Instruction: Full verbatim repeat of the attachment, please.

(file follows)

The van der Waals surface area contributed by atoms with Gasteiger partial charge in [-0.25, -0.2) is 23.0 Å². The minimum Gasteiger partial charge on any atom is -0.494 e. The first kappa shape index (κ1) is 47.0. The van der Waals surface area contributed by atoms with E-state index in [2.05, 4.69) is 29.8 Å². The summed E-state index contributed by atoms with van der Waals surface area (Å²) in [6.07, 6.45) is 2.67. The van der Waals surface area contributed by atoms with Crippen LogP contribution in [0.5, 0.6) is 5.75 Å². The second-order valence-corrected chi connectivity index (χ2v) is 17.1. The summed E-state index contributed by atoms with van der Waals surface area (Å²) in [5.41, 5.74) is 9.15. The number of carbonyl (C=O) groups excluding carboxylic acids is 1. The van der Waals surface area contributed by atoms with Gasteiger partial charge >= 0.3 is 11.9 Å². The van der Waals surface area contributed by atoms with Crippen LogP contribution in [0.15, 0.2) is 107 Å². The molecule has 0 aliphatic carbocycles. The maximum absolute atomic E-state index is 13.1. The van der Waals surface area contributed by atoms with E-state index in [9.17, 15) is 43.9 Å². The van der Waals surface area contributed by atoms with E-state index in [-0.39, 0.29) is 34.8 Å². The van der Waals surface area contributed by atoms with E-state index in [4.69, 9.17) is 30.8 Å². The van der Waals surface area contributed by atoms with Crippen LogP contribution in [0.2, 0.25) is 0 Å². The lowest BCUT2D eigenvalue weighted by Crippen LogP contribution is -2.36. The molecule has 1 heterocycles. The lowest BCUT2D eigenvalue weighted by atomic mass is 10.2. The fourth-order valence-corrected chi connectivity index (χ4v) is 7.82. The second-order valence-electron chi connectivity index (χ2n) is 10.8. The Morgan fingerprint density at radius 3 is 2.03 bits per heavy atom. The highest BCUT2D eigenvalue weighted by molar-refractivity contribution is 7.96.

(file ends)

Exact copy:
The van der Waals surface area contributed by atoms with Gasteiger partial charge in [-0.25, -0.2) is 23.0 Å². The minimum Gasteiger partial charge on any atom is -0.494 e. The first kappa shape index (κ1) is 47.0. The van der Waals surface area contributed by atoms with E-state index in [2.05, 4.69) is 29.8 Å². The summed E-state index contributed by atoms with van der Waals surface area (Å²) in [6.07, 6.45) is 2.67. The van der Waals surface area contributed by atoms with Crippen LogP contribution in [0.5, 0.6) is 5.75 Å². The second-order valence-corrected chi connectivity index (χ2v) is 17.1. The summed E-state index contributed by atoms with van der Waals surface area (Å²) in [5.41, 5.74) is 9.15. The number of carbonyl (C=O) groups excluding carboxylic acids is 1. The van der Waals surface area contributed by atoms with Gasteiger partial charge >= 0.3 is 11.9 Å². The van der Waals surface area contributed by atoms with Crippen LogP contribution in [0.15, 0.2) is 107 Å². The molecule has 0 aliphatic carbocycles. The maximum absolute atomic E-state index is 13.1. The van der Waals surface area contributed by atoms with E-state index in [9.17, 15) is 43.9 Å². The van der Waals surface area contributed by atoms with E-state index in [-0.39, 0.29) is 34.8 Å². The van der Waals surface area contributed by atoms with E-state index in [4.69, 9.17) is 30.8 Å². The van der Waals surface area contributed by atoms with Crippen LogP contribution in [0.2, 0.25) is 0 Å². The lowest BCUT2D eigenvalue weighted by Crippen LogP contribution is -2.36. The molecule has 1 heterocycles. The lowest BCUT2D eigenvalue weighted by atomic mass is 10.2. The fourth-order valence-corrected chi connectivity index (χ4v) is 7.82. The second-order valence-electron chi connectivity index (χ2n) is 10.8. The Morgan fingerprint density at radius 3 is 2.03 bits per heavy atom. The highest BCUT2D eigenvalue weighted by molar-refractivity contribution is 7.96.